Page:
It’s been some years since we’ve heard new music from Thomas Mapfumo, known as the Lion of Zimbabwe. During over a decade of exile in Eugene, Oregon, Mapfumo has had time to reflect on the twists and turns of his remarkable 40-plus year career. He’s written and recorded many more songs than he has released publicly during his time in exile. So it’s interesting that he has chosen to begin his re-emergence with two songs that mark a decisive departure from form, in both style and message.
“Music” and “Shabeen,” Mapfumo’s new digital single, available for purchase on CD Baby, projects contemporary dance-music aesthetics—not traditional African music—and puts forth a message of celebration—not politics. It’s not that Mapfumo has lost his sense of engagement with the affairs of the world. Nor that he’s moving away from traditional music, such as the Shona mbira music that has underlain some of his most resonant work. “We are from the old school,” he insisted in a recent interview, “but we have to take care of the young generation, what they are expecting today. These are modern times and things are changing. We have to be with the times, with what is happening today.”
The coming of age of Mapfumo’s three children in America has no doubt contributed to his interest in experimenting with new approaches. A few years ago, Thomas began collaborating with a Los Angeles producer, Charlie B. Wilder, aka DJ Charlie. “We are working together on a lot of projects,” said Mapfumo, “music projects. Because these days, I am concentrating on music, nothing else. I don’t want to be involved with anybody, or at anyone’s throat. I don’t want to do that. I just want to play music.”
That, pure and simple, is the message in the song, “Music,” a techno-looped dance track celebrating the bedrock genres of Mapfumo’s long career: “African music, American music, chimurenga music, reggae music. You know, we decided to just make a combination of all the different types of music on that song.”
DJ Charlie has been combing through the Mapfumo back catalog in search of songs they could make over in a more contemporary way. “Charlie came up with the idea of ‘Shabeen,’” recalled Mapfumo. This song, originally released on the 1989 album Corruption, drew on the swing of older African jazz as it told the story of a speakeasy, the sort of illegal pubs that thrived in the townships during colonial times. For this new version, Charlie bends the groove toward the swing of hip-hop and, most notably, Thomas turns over the microphone to a young singer from Eugene he has performed with in some of his recent shows.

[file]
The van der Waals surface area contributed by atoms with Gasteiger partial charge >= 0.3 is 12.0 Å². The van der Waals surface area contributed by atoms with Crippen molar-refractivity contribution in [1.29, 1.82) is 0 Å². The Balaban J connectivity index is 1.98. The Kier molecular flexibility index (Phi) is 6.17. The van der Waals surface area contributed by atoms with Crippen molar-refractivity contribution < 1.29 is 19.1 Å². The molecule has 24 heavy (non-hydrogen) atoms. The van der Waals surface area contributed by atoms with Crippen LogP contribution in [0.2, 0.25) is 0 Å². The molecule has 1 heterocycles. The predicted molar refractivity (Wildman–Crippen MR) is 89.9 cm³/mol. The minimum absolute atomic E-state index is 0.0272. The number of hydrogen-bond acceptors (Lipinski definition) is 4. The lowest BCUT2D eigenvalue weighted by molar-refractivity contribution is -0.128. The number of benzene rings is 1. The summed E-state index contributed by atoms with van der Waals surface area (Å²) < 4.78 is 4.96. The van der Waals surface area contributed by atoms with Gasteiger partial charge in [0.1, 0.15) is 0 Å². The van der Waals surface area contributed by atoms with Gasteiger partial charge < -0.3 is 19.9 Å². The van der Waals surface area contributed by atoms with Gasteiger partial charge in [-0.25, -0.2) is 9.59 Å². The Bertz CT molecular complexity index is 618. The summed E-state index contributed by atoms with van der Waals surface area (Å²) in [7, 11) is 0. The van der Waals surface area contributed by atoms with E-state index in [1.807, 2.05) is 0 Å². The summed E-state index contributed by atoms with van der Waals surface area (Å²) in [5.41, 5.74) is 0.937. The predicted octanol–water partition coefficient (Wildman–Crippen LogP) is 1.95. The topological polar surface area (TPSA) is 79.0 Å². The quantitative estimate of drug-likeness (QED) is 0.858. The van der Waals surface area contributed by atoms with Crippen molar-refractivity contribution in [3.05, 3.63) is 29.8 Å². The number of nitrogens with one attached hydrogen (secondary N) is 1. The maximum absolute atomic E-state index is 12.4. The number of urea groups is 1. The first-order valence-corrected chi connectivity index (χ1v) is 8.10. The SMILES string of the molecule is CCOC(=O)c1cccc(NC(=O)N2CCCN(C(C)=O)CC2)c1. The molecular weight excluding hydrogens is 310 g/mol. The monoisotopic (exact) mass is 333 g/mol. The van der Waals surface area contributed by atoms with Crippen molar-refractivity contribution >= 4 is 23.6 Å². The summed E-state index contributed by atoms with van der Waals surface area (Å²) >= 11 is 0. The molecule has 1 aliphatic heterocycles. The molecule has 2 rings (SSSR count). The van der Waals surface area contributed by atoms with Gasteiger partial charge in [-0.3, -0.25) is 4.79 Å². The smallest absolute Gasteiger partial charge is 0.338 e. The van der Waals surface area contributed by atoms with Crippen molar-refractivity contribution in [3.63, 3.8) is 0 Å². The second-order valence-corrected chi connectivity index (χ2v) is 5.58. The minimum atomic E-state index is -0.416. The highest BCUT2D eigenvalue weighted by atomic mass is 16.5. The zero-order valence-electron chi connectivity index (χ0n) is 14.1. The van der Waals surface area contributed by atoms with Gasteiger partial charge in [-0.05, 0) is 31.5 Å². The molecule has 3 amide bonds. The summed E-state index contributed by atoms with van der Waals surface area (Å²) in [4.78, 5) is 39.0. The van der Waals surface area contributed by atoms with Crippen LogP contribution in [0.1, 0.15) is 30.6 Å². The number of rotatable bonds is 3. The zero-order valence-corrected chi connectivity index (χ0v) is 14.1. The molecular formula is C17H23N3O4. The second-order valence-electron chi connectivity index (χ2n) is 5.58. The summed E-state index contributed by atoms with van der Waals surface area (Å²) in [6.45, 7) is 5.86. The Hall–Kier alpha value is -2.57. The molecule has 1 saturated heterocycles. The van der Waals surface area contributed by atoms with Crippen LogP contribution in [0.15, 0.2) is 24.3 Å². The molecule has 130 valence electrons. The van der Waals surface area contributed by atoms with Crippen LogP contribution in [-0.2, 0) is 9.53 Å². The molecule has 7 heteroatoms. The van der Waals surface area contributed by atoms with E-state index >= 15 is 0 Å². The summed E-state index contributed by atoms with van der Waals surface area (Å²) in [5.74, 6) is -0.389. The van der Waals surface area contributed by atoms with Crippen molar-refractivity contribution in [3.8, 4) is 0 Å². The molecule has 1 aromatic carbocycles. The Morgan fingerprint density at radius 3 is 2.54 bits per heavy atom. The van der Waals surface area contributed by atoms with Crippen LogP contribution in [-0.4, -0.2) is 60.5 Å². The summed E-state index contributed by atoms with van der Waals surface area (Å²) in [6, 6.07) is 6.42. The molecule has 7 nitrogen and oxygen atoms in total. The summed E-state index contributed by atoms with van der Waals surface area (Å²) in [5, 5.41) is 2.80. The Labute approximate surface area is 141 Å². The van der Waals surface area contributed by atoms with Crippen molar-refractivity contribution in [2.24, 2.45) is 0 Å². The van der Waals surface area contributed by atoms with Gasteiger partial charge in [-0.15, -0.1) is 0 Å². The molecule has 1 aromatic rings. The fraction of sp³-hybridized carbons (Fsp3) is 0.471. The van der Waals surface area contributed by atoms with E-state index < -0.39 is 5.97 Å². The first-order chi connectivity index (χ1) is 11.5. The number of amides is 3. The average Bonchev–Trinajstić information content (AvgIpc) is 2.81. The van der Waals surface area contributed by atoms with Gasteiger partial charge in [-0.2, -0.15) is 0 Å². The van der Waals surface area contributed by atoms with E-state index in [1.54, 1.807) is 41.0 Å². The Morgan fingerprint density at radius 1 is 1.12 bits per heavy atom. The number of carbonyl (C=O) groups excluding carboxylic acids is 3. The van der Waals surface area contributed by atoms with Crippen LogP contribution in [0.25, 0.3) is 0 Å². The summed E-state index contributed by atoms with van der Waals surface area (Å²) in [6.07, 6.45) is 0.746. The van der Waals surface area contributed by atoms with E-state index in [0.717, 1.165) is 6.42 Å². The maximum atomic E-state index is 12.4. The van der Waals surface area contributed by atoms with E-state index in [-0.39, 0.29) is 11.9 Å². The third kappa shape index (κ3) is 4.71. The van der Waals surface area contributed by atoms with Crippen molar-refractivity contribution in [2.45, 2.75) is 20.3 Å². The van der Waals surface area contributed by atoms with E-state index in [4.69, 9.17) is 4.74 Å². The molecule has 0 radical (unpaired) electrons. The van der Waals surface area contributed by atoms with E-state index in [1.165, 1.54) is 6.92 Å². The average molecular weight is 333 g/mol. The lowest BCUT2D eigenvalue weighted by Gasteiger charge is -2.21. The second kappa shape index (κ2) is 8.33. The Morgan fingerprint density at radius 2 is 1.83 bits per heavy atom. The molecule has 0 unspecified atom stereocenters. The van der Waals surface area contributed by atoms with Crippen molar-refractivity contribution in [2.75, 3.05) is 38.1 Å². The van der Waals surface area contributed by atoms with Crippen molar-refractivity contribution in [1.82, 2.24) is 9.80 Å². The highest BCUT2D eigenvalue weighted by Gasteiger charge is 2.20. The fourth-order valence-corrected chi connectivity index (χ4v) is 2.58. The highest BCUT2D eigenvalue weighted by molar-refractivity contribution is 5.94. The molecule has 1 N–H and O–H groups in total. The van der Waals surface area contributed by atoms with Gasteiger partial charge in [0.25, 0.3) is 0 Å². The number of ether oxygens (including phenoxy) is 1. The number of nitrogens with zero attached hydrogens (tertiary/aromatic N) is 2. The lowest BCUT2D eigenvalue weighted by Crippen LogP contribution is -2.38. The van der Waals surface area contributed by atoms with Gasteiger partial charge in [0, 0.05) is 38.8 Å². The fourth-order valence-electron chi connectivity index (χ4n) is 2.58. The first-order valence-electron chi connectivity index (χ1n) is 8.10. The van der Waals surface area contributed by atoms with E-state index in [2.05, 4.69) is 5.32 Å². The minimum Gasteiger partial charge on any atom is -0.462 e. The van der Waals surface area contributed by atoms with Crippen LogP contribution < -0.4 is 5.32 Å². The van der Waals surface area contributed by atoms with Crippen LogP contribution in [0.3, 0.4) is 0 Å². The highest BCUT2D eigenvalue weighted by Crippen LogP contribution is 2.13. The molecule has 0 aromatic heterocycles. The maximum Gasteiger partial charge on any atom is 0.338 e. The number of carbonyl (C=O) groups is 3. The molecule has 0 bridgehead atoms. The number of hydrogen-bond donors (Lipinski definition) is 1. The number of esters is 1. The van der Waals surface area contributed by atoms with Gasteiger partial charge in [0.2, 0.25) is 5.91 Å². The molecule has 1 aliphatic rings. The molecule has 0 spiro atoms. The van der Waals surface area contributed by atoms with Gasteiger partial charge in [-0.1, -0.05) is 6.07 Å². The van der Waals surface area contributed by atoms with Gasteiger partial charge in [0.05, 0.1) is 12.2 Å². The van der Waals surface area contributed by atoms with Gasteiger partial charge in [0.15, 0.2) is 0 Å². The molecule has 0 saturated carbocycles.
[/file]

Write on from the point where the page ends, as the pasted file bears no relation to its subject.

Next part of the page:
“Her name is Natalie Rollins,” said Mapfumo, “and she’s got a hell of a talent. So on this new ‘Shabeen,’ I first recorded two verses, and then I asked Charlie if Natalia could do two more verses. She came in with her own idea, and she did very well. I’m thinking of taking her with me to Zimbabwe because she’s going to be a big attraction.”
It’s been over 10 years since Mapfumo has performed in Zimbabwe, although he has done shows in South Africa as recently as last month, and he is making plans to return home for what will be historic performances this coming September. What old-time fans will make of this unusual single is anyone’s guess. The style is certainly a departure, and the messages of celebration also mark a shift after a long series of Mapfumo songs implicitly and explicitly assailing the failures of the Zimbabwean government. Mapfumo has nearly completed his first full album since Exile (2010). The title, Danger Zone, clearly indicates that concerns about the world’s troubles remain important to him, but Mapfumo says that the new album is about celebration, not protest.
For him, there is no contradiction. Since the start of his epic career, Mapfumo’s recordings and performances have provided exuberant release and reassuring messages to the victims of flawed regimes—white and black—in Rhodesia and Zimbabwe. He clearly hopes that the new music, and a new era of performing for his legions of fans back home, will do the same. “We want to be seen helping the poor people, not just talking. Let’s put politics aside, and help the people. There’s no clean government in this world. Everybody is under pressure. We know a lot of governments are full of crooks. But at the same time, we’ve got to think of the majority of the people. I want to sing for them.”
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